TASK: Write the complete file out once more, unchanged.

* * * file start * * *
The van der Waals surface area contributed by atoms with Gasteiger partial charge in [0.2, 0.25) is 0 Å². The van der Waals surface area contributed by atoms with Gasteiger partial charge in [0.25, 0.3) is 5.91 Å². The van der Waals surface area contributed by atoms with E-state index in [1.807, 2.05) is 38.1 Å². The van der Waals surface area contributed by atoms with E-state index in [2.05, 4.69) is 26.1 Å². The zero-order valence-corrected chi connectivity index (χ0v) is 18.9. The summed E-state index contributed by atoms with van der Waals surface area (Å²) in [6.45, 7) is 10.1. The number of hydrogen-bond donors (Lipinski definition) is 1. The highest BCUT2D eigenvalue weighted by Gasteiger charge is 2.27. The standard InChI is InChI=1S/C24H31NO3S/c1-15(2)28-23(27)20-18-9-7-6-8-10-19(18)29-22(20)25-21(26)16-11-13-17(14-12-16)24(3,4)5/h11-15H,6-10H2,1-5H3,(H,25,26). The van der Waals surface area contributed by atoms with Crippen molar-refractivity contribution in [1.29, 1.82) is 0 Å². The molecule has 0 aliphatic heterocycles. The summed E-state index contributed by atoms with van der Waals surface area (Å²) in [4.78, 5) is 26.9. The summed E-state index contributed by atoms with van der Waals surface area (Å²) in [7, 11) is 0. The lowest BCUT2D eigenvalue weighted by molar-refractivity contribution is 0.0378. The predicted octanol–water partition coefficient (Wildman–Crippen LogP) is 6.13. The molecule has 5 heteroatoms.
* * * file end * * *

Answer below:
The van der Waals surface area contributed by atoms with Gasteiger partial charge in [0.2, 0.25) is 0 Å². The van der Waals surface area contributed by atoms with Gasteiger partial charge in [0.25, 0.3) is 5.91 Å². The van der Waals surface area contributed by atoms with E-state index in [1.807, 2.05) is 38.1 Å². The van der Waals surface area contributed by atoms with E-state index in [2.05, 4.69) is 26.1 Å². The zero-order valence-corrected chi connectivity index (χ0v) is 18.9. The summed E-state index contributed by atoms with van der Waals surface area (Å²) in [6.45, 7) is 10.1. The number of hydrogen-bond donors (Lipinski definition) is 1. The highest BCUT2D eigenvalue weighted by Gasteiger charge is 2.27. The standard InChI is InChI=1S/C24H31NO3S/c1-15(2)28-23(27)20-18-9-7-6-8-10-19(18)29-22(20)25-21(26)16-11-13-17(14-12-16)24(3,4)5/h11-15H,6-10H2,1-5H3,(H,25,26). The van der Waals surface area contributed by atoms with Crippen molar-refractivity contribution in [1.29, 1.82) is 0 Å². The molecule has 0 aliphatic heterocycles. The summed E-state index contributed by atoms with van der Waals surface area (Å²) in [4.78, 5) is 26.9. The summed E-state index contributed by atoms with van der Waals surface area (Å²) in [7, 11) is 0. The lowest BCUT2D eigenvalue weighted by molar-refractivity contribution is 0.0378. The predicted octanol–water partition coefficient (Wildman–Crippen LogP) is 6.13. The molecule has 5 heteroatoms.